Name: Sarah MacLellan
Job title: Distiller/ Research & Development
Company: The Cotswolds Distillery, Stourton
Education: BSc Hons in Biomedical science at Glasgow Caledonian University, MSc in Industrial Biotechnology at University of Strathclyde
How did you first become interested in working for a distillery?
I come from the whisky island of Islay, so whisky has always been a fundamental part of my cultural upbringing. My dad owns a pub too; it’s been in our family for over 100 years. As a child, I would spend a lot of my time listening to stories from the distillery workers, when they’d come in for a dram.
The whisky scene can be quite male dominated. How does that affect you – and what are you doing to challenge it?
It’s fair to say that as a woman you have to try a lot harder than your male counterparts in order to be taken seriously.
This is certainly true back home on Islay. A few women do work in the industry back home but not on production - heaven forbid! It is still very much a man’s world on Islay when it comes to mashing, distilling and casking. I applied to a few distilleries back home in hope of getting a hands-on position, but unfortunately I was pretty much stonewalled. Fortunately, it’s the only time I’ve experienced it in the industry. I was lucky enough, however, to join the mash and still man for the night shift at a distillery down the road from my house. A very nice lady at the distillery organised that for me for a few weeks, and I’ll always be very grateful to her. I challenge it by constantly upping my game. I think it’s fair to say that as a woman you have to try a lot harder than your male counterparts in order to be taken seriously.
Tell us about how you went about applying for your current job. What was the process like?
I was very lucky to meet our head distiller in my dad’s pub back home. I set about talking at him about whisky for the best part of three hours. We kept in touch and a few months later he informed me they had a job going for an assistant distiller. I jumped on a plane the same week and went to the Cotswolds for my interview. It was quite informal: the boys were unloading calvados casks from the back of a lorry that day, so most of what was said was about casks with a few interview questions thrown in.
What does a typical day look like for you now?
I’ve never been much of a morning person, so I prefer the late shift which runs from 12pm - 9pm. I’ll arrive and get straight to work. I might need to do a casking or get botanicals ready for the next gin run, or dash to the lab and bottle some small-batch gin for our distillery shop. By about 1pm we start the hand over, where the morning distiller will hand the stills and mash over to the evening distiller. We discharge then fill the stills for the second run of the day, clean, prepare then start the second mash of the day and start the second gin run of the day. It’s a lot of fun, never a dull day.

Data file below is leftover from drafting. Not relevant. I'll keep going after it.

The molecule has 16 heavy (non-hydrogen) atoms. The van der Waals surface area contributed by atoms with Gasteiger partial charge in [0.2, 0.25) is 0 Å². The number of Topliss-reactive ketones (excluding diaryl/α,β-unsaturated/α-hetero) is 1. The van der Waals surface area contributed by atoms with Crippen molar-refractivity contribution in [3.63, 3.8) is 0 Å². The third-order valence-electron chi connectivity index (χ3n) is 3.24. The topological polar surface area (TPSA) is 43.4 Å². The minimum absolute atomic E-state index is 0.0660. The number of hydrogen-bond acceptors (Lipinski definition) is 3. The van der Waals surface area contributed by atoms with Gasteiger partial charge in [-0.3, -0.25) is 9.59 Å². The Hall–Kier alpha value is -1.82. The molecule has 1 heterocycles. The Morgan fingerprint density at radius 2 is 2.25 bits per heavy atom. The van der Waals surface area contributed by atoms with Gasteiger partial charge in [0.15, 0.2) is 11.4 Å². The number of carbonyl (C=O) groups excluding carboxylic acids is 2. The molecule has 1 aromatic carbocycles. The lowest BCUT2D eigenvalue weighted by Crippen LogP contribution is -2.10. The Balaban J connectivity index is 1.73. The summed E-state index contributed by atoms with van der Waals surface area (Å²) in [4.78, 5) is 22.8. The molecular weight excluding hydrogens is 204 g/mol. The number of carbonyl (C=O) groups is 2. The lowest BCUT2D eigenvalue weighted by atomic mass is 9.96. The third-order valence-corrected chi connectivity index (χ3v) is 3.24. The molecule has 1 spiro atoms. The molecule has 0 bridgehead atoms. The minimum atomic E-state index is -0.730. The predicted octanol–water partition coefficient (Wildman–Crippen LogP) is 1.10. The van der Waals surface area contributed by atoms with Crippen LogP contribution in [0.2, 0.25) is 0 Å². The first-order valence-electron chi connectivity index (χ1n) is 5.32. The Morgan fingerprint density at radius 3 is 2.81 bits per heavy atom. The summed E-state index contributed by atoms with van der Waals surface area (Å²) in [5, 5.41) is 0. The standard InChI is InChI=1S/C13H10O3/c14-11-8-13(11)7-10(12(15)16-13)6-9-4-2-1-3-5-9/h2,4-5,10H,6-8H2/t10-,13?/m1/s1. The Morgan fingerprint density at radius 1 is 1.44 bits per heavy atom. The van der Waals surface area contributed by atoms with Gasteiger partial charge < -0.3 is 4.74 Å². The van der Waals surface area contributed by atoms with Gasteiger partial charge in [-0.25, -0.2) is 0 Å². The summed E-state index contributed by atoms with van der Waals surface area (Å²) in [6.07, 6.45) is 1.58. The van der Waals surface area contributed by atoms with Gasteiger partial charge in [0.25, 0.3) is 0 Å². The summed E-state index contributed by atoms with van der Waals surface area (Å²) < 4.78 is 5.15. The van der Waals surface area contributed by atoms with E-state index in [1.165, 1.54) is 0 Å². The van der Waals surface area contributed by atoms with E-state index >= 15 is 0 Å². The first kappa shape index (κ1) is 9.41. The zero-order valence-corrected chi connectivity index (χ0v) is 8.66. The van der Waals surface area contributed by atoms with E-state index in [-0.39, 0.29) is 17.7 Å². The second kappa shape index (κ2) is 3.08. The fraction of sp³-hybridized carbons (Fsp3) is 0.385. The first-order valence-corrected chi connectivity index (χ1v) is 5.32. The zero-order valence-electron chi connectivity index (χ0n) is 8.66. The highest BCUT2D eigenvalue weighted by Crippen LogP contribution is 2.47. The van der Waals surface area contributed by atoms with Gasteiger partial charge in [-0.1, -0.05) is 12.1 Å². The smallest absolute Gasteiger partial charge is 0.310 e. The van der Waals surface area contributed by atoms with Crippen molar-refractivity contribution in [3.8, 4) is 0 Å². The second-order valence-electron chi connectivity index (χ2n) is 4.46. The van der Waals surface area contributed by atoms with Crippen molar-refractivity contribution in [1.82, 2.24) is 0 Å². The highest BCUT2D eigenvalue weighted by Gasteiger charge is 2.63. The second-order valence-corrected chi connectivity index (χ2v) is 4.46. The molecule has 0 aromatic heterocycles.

What’s the best part about working for a distillery?
Seeing the fruits of your labour. After all the blood, sweat and tears, it’s a great feeling to sample the spirit you’ve made. From grain to cask, we nurture our whisky and it’s a humbling thought to imagine someone in 10 years’ time enjoying a dram you took time to carefully create.
What’s the biggest misconception people have about working in the drinks industry?
Probably that you get to sit around all day drinking whisky. Yes, we do some quality control from time to time but it is literally a nose and a sip. Too much work to be done to sit around and drink!
What advice would you give to other young people looking to get into the food & drink industry?
Having the right qualifications can help but it is by no means an essential requirement.
Be proactive in talking to people already in the industry. One thing I’ve learned about people in this line of work is that they are almost all incredibly helpful and accommodating. Introduce yourself to people via email, show people how passionate you are. A lot of them will recognise your passion (as they have it too) and will want to help. Having the right qualifications can help but it is by no means an essential requirement.
What’s your ultimate career dream?
Once I’ve mastered my craft, I hope to return to my home island of Islay. My ultimate dream would be to build and own my own distillery in the village I grew up in and hopefully breathe some new life back into our community. My dad has hundreds of stories about how the village used to be back before the days of automation. Lots of hard graft followed by endless parties, music, dancing and lots of whisky… obviously. My job in the Cotswolds has really made me appreciate the real hard work that goes into whisky production and its rewards. I would want to give that opportunity to young people back home - regardless of gender, of course.